OXFORD • University of Mississippi students returning to campus for the spring semester will now share the sidewalks with a fleet of autonomous food delivery robots.

A partnership between Starship Technologies and Ole Miss Dining Services brought the service to the university, making Ole Miss the first in the Southeastern Conference to have autonomous delivery robots.

“Ole Miss Dining is focused on the continued utilization of advanced technology to enrich the student, faculty and staff dining experience,” resident district manager of Ole Miss Dining Services Chip Burr said. “We are excited about the expansion of our mobile ordering operation and the new opportunities this partnership creates.”

Users can have food and drinks delivered anywhere on campus in a matter of minutes by any of the 30 robots currently in service. The Starship Deliveries app is available to download from Apple’s App Store or Google Play store.

Customers can choose from the campus’ wide selection of dining options including Starbucks, Chick-fil-A, McAlister’s, Panda Express, Steak ‘n Shake and Papa John’s. Payment options include Venmo, a debit/credit card or Flex Dollars via an Ole Miss student account. There is a delivery fee of $1.99 for each order.

After selecting their location on campus by dropping a pin on a map to indicate where they want their food delivered, users will be able to watch the robot’s trip in real time via an interactive map. When the robot arrives, the person receives an alert to meet the robot and unlock it using the app.

Delivery typically takes just minutes, depending on the items ordered and distance the robot • {/strong}which can carry up to 20 pounds – has to travel, according to a press release.

Just after 3 p.m. on Wednesday, which was the first day of operation for the delivery service, the Starship app showed estimated live wait times of 15 to 40 minutes for several on-campus restaurants.

Some restaurants, which were open at the time, displayed messages saying “Closed for orders. We are experiencing high demand,” or “Nearby delivery only. Sorry, it’s a busy time for us, we can only deliver to nearby customers.”

Starship Technologies was founded in July 2014. Since then its robots have traveled more than 350,000 miles and completed more than 100,000 autonomous deliveries.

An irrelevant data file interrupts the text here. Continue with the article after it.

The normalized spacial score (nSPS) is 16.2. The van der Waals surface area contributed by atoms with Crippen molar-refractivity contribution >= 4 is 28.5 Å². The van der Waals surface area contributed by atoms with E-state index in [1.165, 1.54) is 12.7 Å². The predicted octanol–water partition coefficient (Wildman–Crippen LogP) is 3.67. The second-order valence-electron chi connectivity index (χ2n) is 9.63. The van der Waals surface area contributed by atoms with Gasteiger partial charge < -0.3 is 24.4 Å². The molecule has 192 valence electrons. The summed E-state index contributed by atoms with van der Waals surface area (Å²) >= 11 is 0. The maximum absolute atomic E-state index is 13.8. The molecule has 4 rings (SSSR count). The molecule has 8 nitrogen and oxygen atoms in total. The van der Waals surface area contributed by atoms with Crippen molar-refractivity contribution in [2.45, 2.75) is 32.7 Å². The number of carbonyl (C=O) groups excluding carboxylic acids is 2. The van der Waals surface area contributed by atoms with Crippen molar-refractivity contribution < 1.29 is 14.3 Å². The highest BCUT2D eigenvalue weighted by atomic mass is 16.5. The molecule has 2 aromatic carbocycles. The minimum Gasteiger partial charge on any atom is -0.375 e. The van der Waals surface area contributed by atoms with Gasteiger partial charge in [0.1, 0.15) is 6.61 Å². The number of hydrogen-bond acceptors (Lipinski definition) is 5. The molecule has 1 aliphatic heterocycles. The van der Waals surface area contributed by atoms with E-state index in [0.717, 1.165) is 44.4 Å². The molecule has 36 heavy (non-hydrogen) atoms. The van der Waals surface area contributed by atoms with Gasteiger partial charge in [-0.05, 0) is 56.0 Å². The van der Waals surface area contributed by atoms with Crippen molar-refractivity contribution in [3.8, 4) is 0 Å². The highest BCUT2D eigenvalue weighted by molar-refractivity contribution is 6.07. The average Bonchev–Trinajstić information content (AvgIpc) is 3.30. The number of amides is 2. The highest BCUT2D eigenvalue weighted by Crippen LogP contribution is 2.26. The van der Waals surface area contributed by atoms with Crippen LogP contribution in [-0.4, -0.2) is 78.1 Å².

A Starship spokesperson was unable to provide specific details on the financial aspects of the deal with Ole Miss because it’s “a private commercial agreement between Starship and the university’s food service contractor,” but they did share that no tuition or student fees were used to pay for the service.

The partnership with Starship will benefit the university by helping on-campus retailers compete with off-campus establishments, according to a spokesperson.

“Giving on-campus retailers the ability to offer delivery service where it didn’t exist before is a benefit to the retailers, their customers and the additional workers hired to meet the increased demand,” the Starship spokesperson said.

The robots can cross streets, climb curbs, travel at night and operate in rain and snow using a combination of sophisticated machine learning, artificial intelligence and sensors to navigate. Starship mapped the campus and conducted testing exercises before officially launching the service.

A team of humans can monitor the robots’ progress remotely and have the ability to take control if needed.

“We’re honored to be able to help make lives a little bit easier for Rebels across the Ole Miss campus by offering the world’s leading autonomous delivery service,” Starship Technologies senior vice president of business development Ryan Tuohy said in a statement. “Whether it’s getting breakfast delivered in the morning or having a late-night snack, our robots are here to serve students, faculty and staff at all times of the day.”

blake.alsup@journalinc.com

Twitter: @AlsupTheWriter

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